***image1***Col. Rhonda Cornum relinquished command of Landstuhl Regional Medical Center to Col. James M. Francis Thursday morning at a ceremony held on the Landstuhl Parade Field.
It was an emotional ceremony for Colonel Cornum, who along with her husband, Col. Kory Cornum, orthopedic surgeon and 435th Medical Squadron commander, will leave a place she saw go from a sleepy medical facility to the forefront of the war on terrorism.
“This has been the best tour of my 27-year career,” she said. “I have been a part of a really important mission and contributed to the welfare of patients and their families.”
An urologist by trade, Colonel Cornum worked on multiple fronts – as medical center commander, surgeon, and distinguished visitor guide for congressmen, service secretaries and ministers of defense. The latter being the catalyst for receiving federal funds. Those funds have gone to improvements such as air conditioners for the patient wards.
Thanks to her efforts, Landstuhl will see more integration with the Air Force. Eventually, primary care will be done on Ramstein, with specialized care performed at the center. A modernized patient tower also has been planned. If approved, it will house many of the different wards. The saved space can be converted into much-needed parking.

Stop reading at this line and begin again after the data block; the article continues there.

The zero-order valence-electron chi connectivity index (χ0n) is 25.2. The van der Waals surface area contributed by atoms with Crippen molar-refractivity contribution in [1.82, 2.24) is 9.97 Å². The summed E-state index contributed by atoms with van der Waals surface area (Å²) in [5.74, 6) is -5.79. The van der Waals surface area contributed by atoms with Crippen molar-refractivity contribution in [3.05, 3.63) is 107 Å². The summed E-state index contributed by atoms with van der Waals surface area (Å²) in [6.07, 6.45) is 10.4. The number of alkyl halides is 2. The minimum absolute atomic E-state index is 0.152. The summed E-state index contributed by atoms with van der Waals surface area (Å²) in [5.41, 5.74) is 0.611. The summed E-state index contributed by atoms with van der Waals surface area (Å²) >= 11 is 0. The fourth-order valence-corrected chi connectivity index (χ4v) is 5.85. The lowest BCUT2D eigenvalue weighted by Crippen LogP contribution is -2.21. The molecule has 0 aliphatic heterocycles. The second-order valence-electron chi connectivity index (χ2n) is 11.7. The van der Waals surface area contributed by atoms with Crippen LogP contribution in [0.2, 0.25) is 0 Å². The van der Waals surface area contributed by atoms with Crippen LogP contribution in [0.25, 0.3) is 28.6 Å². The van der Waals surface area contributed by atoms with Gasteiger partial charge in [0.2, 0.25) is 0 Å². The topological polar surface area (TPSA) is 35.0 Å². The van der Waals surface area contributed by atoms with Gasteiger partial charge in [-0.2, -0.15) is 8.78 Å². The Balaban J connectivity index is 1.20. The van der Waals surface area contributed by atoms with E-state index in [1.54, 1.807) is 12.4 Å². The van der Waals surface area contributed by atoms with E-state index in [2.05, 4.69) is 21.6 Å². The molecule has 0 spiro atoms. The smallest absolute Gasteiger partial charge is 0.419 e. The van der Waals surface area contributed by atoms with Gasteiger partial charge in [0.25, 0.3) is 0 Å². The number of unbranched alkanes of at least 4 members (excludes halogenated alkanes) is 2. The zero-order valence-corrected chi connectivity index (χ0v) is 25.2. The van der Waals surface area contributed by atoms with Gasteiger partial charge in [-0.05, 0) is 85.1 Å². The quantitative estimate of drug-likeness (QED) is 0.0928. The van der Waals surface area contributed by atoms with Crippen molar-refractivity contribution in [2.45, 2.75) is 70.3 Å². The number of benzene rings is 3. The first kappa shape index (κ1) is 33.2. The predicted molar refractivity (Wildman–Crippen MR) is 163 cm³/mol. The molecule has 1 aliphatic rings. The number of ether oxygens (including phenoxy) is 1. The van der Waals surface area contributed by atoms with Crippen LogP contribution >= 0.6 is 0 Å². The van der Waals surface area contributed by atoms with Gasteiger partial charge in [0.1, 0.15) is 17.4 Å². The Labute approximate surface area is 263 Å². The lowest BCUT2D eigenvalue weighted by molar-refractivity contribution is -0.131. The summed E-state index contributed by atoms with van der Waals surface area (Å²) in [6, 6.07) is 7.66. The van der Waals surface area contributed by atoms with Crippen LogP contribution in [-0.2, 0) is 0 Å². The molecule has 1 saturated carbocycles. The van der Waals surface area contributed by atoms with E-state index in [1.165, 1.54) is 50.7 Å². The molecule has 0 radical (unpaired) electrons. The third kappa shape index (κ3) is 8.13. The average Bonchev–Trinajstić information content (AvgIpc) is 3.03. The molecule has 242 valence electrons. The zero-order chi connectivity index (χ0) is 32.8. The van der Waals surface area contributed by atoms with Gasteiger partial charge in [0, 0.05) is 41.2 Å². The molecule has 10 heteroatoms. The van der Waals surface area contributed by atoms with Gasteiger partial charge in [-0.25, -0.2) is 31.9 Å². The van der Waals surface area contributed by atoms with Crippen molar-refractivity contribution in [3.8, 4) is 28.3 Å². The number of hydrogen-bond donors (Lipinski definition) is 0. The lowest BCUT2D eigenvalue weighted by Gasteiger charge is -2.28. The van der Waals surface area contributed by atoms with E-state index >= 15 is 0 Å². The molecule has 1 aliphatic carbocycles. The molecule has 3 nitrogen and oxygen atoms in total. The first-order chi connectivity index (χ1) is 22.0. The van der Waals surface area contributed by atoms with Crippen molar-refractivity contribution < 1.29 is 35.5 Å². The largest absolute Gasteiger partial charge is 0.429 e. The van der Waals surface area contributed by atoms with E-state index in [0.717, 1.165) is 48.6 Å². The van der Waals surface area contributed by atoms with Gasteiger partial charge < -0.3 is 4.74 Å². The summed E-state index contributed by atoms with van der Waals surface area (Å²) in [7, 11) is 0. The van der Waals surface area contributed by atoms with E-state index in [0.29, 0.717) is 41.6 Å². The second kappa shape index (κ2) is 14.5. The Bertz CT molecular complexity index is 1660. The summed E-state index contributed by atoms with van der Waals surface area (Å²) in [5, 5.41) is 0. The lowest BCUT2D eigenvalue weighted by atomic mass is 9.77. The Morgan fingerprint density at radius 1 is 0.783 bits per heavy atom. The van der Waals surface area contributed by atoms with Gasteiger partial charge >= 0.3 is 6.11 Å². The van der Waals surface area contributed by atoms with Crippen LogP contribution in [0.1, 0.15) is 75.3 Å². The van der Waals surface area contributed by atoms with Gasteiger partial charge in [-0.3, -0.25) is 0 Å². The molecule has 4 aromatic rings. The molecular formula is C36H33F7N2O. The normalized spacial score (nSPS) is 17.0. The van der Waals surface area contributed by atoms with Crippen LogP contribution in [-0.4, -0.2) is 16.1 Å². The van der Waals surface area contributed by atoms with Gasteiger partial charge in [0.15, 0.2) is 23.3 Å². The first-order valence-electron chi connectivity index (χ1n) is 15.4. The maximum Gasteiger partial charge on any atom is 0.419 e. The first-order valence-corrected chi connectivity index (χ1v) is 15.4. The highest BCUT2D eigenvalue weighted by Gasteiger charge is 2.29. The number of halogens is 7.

Colonel Cornum will serve as a U.S. Army Forces Command surgeon in Fort McPherson, Ga.
“I’d like to be remembered as someone who took good care of patients and took good care of the people who worked here,” she said.
Her successor, Colonel Francis, former chief of medicine, assumes command on an interim basis. The gastroentologist will maintain a certain amount of clinic hours to care for his patients while guiding Landstuhl until a permanent replacement is named. Colonel Francis was first stationed at Landstuhl in 1993 and has seen six change of commands.
“However brief my tenure as commander is, to hold the flag is quite an honor,” he said. “It feels good that someone thought I was up to the job.”
Colonel Francis said the outgoing commander prepared the hospital to handle any situation.
“She was able to take this place and mold it to where we can handle anything that is thrown at us,” he said. “When the stream of patients began arriving, she got the organization to adopt the mindset that this is now our typical business day. It’s one of her greatest achievements.”